Published January 24, 2020
One of the oddities of the market so far in 2020 is the decline in interest rates. After rising in the latter half of 2019, interest rates appear to have rolled over and begun heading back down over the past month. While that’s not long enough to declare a trend, the behavior of interest rate sensitive sectors tells us that this is a significant shift. Below we show the 10-year U.S. Treasury rate, its inability to get above 2.0%, and subsequent slide over the past month (green arrow on the right).
This declining interest rate environment since October 2018 has had a significant impact on stocks. The interest rate sensitive utility and real estate sectors have provided almost double the performance of the broad market S&P 500 over the past two years (5-year interest rates are shown in the lower pane of the chart below).
Inflation remains stubbornly low and investors hold on to enough caution to keep bond and bond proxies like utilities a surprisingly solid investment. Investors are still not throwing caution completely to the wind!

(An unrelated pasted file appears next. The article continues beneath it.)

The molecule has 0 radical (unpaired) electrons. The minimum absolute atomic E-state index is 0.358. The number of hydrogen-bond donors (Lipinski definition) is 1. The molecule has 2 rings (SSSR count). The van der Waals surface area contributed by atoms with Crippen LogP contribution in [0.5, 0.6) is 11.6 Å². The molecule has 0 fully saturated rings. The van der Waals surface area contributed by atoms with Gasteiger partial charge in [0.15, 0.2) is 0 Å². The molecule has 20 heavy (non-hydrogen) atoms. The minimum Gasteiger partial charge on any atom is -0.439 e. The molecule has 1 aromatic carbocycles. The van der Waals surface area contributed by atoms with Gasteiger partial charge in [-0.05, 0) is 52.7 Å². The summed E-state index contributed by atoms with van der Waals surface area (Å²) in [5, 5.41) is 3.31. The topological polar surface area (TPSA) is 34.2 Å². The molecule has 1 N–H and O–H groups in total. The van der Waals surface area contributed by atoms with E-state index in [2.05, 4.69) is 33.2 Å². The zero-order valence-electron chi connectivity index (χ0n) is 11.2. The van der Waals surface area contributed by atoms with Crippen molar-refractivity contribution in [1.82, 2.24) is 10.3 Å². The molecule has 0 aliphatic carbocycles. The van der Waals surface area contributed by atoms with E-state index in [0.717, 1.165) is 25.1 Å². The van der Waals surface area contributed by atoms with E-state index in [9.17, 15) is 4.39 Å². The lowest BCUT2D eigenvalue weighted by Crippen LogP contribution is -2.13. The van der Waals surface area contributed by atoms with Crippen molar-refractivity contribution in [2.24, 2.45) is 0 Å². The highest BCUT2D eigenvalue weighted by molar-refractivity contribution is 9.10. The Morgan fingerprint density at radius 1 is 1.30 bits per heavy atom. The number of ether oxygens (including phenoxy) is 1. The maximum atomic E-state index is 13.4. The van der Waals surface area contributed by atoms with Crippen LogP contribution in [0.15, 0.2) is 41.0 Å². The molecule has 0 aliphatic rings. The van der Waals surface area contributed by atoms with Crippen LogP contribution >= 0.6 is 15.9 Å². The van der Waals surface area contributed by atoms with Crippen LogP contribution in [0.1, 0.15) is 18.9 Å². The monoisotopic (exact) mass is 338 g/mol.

Stocks finally found something to worry about this week. Coming back from Monday’s holiday, investors nudged down stock markets Tuesday on news from China of a rapidly spreading virus. The S&P 500 slipped -0.3% on the news. A surprisingly strong earnings report from IBM pushed stocks higher at the open Wednesday. However, investors sold throughout the day to leave markets unchanged. Further bad news out of China sent stocks lower early Thursday. However, this time, investors bought shares throughout the day to bring indexes back to a slight positive finish; interest rates ticked lower, continuing a recent trend (see below article). Strong earnings from Intel (INTC) and American Express (AXP) combined with a hopeful manufacturing report out of Germany to support stocks Friday. Yet, the increasing concerns about the spread of China’s coronavirus, and its possible impact on the global economy, more than offset the good news. Stocks slid more than -1% at their worst levels of the day before closing just a touch better than that.
Stocks finally encountered some selling with investors pulling back this week to leave the S&P 500 (SPY) lower by -0.97%. The market-leading Nasdaq 100 (QQQ) only dipped -0.32% for the week. Oddly, small-cap shares, which would seemingly be less affected by events overseas, succumbed to greater pressure with the Russell 2000 (IWM) -2.21% in a reversal of the prior week’s gain.
Warm wishes and until next week.